OCD – What is it, and why is it so commonly misunderstood?



Parker Bradford, Editor of Community

Obsessive-Compulsive Disorder (OCD) is well-known and referenced often in our society, yet many people don’t fully understand what it is or how it works, or even that it is an anxiety disorder. OCD is characterized by repetitive unwanted thoughts, or “obsessions”, and tasks they do to decrease stress from said thoughts, or “compulsions”, hence the name. The issue comes when people take the words “obsessions” and “compulsions” as their popular connotations rather than their actual meanings in the disorder, leading to misunderstanding and misrepresentation.

The word “obsessed” is very common in our social environment. People use it to refer to new trends they like, or people they’re infatuated with, making it harder for people to understand what those with OCD mean when they refer to obsessive behavior. More than this, people often use OCD as an excuse for certain behaviors, mostly those related to perfectionism, which can be harmful when people with OCD are attempting to be taken seriously.

Obsessions fall into many categories, but they all tend to focus on anxieties or insecurities. Compulsions fall into different sections as well, but they tend to line up with the obsessions that one with OCD struggles with. If you have thoughts or worries regarding harming yourself or others, your compulsions may include checking with other people that you haven’t unintentionally harmed them and keeping to yourself. If your obsessions are more based on cleanliness or fear of contamination or disorganization, you are more likely to compulsively clean things multiple times and/or keep a completely orderly space at all times.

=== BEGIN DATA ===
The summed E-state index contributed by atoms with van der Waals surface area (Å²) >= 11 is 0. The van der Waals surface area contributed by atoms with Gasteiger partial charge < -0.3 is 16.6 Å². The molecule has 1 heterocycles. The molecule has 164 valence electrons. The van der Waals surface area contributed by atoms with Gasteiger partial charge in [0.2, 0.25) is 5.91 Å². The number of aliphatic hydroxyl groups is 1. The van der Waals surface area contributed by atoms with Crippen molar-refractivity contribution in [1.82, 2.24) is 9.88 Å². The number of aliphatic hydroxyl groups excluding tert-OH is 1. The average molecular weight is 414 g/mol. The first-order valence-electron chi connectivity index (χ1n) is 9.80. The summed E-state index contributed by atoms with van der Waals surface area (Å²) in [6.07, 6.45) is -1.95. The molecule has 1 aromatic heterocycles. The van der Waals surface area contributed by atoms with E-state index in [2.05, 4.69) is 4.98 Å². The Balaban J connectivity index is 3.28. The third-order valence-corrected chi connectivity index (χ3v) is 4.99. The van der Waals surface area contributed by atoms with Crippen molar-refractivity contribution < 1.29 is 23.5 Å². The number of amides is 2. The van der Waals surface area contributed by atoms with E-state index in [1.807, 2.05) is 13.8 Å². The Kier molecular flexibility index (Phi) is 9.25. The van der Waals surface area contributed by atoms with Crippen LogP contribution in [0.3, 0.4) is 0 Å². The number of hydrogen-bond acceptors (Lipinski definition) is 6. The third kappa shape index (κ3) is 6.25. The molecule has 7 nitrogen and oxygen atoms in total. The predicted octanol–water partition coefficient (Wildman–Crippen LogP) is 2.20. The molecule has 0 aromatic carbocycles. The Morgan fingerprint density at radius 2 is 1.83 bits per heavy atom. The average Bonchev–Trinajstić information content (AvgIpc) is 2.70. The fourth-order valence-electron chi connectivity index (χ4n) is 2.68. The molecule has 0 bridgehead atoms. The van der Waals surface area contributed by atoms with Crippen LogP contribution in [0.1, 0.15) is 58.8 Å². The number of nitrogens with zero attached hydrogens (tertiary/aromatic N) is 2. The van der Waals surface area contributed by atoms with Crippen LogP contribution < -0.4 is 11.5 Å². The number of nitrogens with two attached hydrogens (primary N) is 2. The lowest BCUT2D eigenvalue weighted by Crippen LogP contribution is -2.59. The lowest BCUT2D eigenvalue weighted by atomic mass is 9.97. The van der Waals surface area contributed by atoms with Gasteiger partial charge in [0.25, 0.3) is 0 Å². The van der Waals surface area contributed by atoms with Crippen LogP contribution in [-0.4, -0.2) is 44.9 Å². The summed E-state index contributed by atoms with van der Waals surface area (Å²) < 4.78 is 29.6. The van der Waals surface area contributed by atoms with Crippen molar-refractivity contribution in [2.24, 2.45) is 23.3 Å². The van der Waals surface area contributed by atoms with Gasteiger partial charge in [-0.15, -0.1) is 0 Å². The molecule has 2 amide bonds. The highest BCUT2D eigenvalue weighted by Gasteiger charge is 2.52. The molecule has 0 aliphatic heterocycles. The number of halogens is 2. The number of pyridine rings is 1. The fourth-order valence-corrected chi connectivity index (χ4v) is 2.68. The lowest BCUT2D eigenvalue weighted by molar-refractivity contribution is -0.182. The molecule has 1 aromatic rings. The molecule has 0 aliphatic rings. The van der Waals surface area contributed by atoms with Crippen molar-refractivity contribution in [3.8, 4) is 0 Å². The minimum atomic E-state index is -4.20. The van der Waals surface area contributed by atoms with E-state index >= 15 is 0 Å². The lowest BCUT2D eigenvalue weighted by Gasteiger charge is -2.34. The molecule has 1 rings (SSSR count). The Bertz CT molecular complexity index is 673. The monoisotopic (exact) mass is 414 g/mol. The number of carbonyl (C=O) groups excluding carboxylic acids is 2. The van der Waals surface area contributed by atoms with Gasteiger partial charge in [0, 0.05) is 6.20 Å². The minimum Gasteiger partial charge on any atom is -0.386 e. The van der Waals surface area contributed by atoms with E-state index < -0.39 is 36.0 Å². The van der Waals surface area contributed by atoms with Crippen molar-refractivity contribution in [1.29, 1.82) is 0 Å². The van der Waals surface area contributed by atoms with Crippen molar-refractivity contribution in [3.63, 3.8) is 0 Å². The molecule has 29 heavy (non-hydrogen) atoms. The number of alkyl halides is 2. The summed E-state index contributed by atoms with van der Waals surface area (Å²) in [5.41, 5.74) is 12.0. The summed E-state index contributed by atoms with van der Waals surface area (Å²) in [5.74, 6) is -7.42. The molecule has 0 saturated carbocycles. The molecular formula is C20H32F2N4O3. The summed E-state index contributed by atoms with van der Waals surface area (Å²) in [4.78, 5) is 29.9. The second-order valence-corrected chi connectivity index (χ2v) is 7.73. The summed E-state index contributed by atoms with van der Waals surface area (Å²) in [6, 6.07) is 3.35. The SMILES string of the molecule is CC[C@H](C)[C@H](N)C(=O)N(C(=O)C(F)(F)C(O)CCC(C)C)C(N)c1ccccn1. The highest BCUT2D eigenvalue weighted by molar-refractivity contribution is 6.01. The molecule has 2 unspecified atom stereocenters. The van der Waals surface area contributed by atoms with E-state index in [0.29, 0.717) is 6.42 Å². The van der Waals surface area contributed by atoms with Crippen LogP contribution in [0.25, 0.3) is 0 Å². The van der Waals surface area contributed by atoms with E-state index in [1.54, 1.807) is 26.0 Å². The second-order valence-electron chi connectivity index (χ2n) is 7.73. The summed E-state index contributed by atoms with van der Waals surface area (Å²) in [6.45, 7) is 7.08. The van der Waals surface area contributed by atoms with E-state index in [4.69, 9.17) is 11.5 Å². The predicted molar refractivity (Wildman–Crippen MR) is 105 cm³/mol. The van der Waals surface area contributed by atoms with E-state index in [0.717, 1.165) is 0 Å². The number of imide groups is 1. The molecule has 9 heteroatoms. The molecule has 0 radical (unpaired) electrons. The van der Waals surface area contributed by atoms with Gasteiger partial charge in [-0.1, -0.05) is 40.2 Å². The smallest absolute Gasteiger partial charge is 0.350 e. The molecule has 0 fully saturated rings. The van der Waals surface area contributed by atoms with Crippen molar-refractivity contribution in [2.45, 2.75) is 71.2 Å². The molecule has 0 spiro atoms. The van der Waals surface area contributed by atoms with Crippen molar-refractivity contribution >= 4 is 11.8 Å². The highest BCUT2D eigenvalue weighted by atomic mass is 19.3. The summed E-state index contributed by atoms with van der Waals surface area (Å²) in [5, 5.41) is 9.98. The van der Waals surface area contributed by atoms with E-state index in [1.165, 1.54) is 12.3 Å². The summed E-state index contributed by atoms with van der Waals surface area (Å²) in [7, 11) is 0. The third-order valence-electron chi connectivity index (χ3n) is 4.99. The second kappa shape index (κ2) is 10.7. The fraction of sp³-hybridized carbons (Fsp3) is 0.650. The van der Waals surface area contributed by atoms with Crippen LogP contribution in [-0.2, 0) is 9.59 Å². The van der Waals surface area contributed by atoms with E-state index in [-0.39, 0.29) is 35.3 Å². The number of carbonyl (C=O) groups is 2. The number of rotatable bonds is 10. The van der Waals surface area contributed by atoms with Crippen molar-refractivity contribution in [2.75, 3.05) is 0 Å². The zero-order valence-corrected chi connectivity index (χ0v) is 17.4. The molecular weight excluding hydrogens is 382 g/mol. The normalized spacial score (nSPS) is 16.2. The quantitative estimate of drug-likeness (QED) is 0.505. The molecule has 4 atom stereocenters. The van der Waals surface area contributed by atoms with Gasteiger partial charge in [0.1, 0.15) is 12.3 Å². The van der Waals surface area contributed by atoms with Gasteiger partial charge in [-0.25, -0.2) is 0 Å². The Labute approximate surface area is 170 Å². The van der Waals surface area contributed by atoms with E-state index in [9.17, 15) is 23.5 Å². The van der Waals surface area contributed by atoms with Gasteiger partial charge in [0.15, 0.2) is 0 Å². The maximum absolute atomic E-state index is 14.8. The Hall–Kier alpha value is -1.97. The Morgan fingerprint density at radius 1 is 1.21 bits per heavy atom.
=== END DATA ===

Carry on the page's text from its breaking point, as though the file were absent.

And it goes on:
Some inexperienced people may think that these compulsions are good things, that keeping your space clean and orderly doesn’t sound too bad. In reality, these compulsions can become incredibly time-consuming. One who compulsively cleans may find themself cleaning one area over and over repetitively, constantly worried that they missed a spot and what might happen if they don’t ensure it is all cleaned, which can end up wasting more and more time out of each day. These compulsions, however tame they may seem on the surface, can leave a person with no time to finish tasks they need to complete or to take time to themselves.

OCD is a serious anxiety disorder that affects 2-3 million people, or 1 in 100 people, in the U.S. according to the International OCD Foundation. It is not something to be taken lightly, and people with OCD deserve more than jokes about being obsessive planners and perfectionists. It’s more than just disheartening to hear someone joking about “how OCD” something is, it reinforces the idea that OCD is nothing more than simple compulsive behaviors that someone does because they “just need things to be perfect.”